7. *o becomes i, *a becomes o and *e becomes a, irrespective of length.
  8. Short vowels are lengthened before *h, and long vowels are shortened before *ʔ. Both consonants are lost.
  9. *s debuccalises to h.
  10. *k is lost. *t then backs to k and *r becomes t.
  11. ʔ is inserted before a word initial vowel.
  12. *θ, *š, *ç and *x become glottal stops before another consonant..
  13. *š becomes s and *č becomes θ.
  14. Between two vowels, short *i becomes j and short *o becomes w.
  15. A long vowel before another vowel becomes a short vowel-glide sequence, with *iː becoming ij, *aː becoming ah and *o: becoming ow.
  16. Any remaining short vowels appearing before another vowel are deleted.
  17. *w merges with *y, and the merged phoneme then becomes ʃ.
  18. Long vowels are shortened finally.

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PostPosted: Tue Jul 19, 2016 6:26 pm 
Smeric
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Running the vocab through these sound changes, I got:
'itani
'íθí
'oθám
'ošátá
'ánti
móθi
mííhi
θíípo
šoopíh
nomá
'íši
napi
'ísiká
'oθši
šíšišóm
'ohán
'íísí
manóón
hiipí
'iinóópi
'oθí
'ósi
It looks pretty different from you most recent list. Maybe I did something wrong in SCA. Here's the sound changes I plugged in:
L=ieoa
H=íéóá
V=ieoaíéóá
N=iaioíáíó
C=ptk'mnrsšhθ

e/i/#_/_·
·//_#
V//_#
[wy]//_#
C//#_[wy]
L/H/_·
L/H/_C[C#]
H/L/_(·)(C)(C)H
w[ea]/o/C_
w[éá]/ó/C_
y[ie]/i/[C#]_
y[íé]/í/[C#]_
ya/e/C_
yá/é/C_
we/o/#_
wé/ó/#_
a/e/#y_
á/é/#y_
V/N/_
h/·/V_
·ʔ//_
[ʔh]//_
s/h/_/_C
k//_
t/k/_
r/t/_
/'/#_V
[θšrs]/'/_C
š/s/_
č/θ/_
[ií]/y/V_V
[oó]/w/V_V
i·/iy/_V
í·/íy/_V
a·/ah/_V
á·/áh/_V
o·/ow/_V
ó·/ów/_V
V//_V
[wy]/š/_
·//_#
V·/V²/_

Also, I think šíšišom should undergo some haplology.

_________________
ìtsanso, God In The Mountain, may our names inspire the deepest feelings of fear in urkos and all his ilk, for we have saved another man from his lies! I welcome back to the feast hall kal, who will never gamble again! May the eleven gods bless him!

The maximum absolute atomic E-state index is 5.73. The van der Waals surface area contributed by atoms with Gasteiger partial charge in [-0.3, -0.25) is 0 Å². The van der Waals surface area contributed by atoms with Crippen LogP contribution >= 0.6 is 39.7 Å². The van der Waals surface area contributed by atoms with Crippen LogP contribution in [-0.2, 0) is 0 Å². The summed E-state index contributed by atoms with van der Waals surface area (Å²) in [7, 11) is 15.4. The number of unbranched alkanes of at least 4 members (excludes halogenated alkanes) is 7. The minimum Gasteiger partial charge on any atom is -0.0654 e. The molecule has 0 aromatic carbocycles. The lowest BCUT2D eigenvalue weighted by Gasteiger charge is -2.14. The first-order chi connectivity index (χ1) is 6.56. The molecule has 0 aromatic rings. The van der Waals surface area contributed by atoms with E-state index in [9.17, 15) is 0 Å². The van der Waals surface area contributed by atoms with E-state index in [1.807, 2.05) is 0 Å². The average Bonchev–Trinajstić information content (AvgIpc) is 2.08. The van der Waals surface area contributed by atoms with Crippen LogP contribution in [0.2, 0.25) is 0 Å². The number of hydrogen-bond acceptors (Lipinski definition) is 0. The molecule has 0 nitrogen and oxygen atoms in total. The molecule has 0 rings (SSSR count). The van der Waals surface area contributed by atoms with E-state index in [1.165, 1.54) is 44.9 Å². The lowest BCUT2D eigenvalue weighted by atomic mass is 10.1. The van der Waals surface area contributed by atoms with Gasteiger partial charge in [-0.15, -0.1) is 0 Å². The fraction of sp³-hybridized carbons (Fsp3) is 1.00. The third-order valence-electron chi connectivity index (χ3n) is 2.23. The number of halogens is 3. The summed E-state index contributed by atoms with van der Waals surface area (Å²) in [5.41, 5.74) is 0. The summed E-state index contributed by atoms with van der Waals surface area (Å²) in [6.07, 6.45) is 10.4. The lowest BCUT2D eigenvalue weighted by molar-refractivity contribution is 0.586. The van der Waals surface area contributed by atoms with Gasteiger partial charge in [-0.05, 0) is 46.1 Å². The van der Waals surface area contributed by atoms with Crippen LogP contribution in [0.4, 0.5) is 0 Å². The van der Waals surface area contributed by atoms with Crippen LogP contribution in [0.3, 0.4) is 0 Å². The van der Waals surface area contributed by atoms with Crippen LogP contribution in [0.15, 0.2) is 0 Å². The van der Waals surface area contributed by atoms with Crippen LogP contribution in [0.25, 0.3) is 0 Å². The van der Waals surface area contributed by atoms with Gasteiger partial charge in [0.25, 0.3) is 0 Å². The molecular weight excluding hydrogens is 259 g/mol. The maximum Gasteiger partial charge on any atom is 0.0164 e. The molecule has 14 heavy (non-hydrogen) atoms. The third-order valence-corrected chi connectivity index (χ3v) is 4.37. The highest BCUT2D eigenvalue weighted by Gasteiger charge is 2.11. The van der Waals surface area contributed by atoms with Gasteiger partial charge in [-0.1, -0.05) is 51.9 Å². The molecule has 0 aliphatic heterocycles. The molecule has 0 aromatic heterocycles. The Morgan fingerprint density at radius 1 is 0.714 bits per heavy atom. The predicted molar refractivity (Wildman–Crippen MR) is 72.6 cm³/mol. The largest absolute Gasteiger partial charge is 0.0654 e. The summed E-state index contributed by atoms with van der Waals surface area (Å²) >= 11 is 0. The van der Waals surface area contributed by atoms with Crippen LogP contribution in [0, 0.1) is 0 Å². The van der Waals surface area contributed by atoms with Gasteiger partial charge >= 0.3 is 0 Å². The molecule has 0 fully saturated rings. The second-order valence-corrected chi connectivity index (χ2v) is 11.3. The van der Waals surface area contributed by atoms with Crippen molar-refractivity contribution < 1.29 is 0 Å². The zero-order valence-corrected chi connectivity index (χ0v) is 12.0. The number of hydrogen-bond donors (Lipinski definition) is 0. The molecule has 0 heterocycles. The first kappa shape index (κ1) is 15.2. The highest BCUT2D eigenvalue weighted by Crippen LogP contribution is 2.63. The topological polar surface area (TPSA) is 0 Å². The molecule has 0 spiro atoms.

kårroť


Last edited by mèþru on Tue Jul 19, 2016 8:09 pm, edited 2 times in total.

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PostPosted: Tue Jul 19, 2016 8:05 pm 
Smeric
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I propose the following orthography for this language. It is based on the idea that the Ohio government would start a program to write Amerind languages of that state without pre-existing writing systems in English-based Latin alphabets (before Webster invented American English spelling). Other Amerind languages to the east and west are given similar orthographies in what is called the Detroit System:
/p t k ʔ/ <p t k hh> (glottal stop is not written initially)
/m n/ <m n>
/θ s ʃ h/ <th s sh h~wh> (<wh> after <t> or <s>)
/iː i oː o aː a/ <ee e oo o aa a>
/iː˦ i˦ oː˦ o˦ aː˦ a˦/ <eei ei ooi oi aai ai>

The words I wrote become:
etane
eithei
othaim
oshaitai
ainte
moithe
meeihe
theeipo
shoopeih
nomai
eishe
nape
eisekai
othshe
sheisheshoim
ohain
eeisei
manooin
heepei
eenooipe
othei
oise

I put the phonology in the romanisation thread. If someone makes an English-orthography that I like better, that would become my new proposal.

_________________
ìtsanso, God In The Mountain, may our names inspire the deepest feelings of fear in urkos and all his ilk, for we have saved another man from his lies! I welcome back to the feast hall kal, who will never gamble again! May the eleven gods bless him!
kårroť


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PostPosted: Wed Jul 20, 2016 9:51 am 
Avisaru
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mèþru wrote:
Running the vocab through these sound changes, I got:
More: show
'itani
'íθí
'oθám
'ošátá
'ánti
móθi
mííhi
θíípo
šoopíh
nomá
'íši
napi
'ísiká
'oθši
šíšišóm
'ohán
'íísí
manóón
hiipí
'iinóópi
'oθí
'ósi

It looks pretty different from you most recent list. Maybe I did something wrong in SCA. Here's the sound changes I plugged in:
More: show
L=ieoa
H=íéóá
V=ieoaíéóá
N=iaioíáíó
C=ptk'mnrsšhθ

e/i/#_/_·
·//_#
V//_#
[wy]//_#
C//#_[wy]
L/H/_·
L/H/_C[C#]
H/L/_(·)(C)(C)H
w[ea]/o/C_
w[éá]/ó/C_
y[ie]/i/[C#]_
y[íé]/í/[C#]_
ya/e/C_
yá/é/C_
we/o/#_
wé/ó/#_
a/e/#y_
á/é/#y_
V/N/_
h/·/V_
·ʔ//_
[ʔh]//_
s/h/_/_C
k//_
t/k/_
r/t/_
/'/#_V
[θšrs]/'/_C
š/s/_
č/θ/_
[ií]/y/V_V
[oó]/w/V_V
i·/iy/_V
í·/íy/_V
a·/ah/_V
á·/áh/_V
o·/ow/_V
ó·/ów/_V
V//_V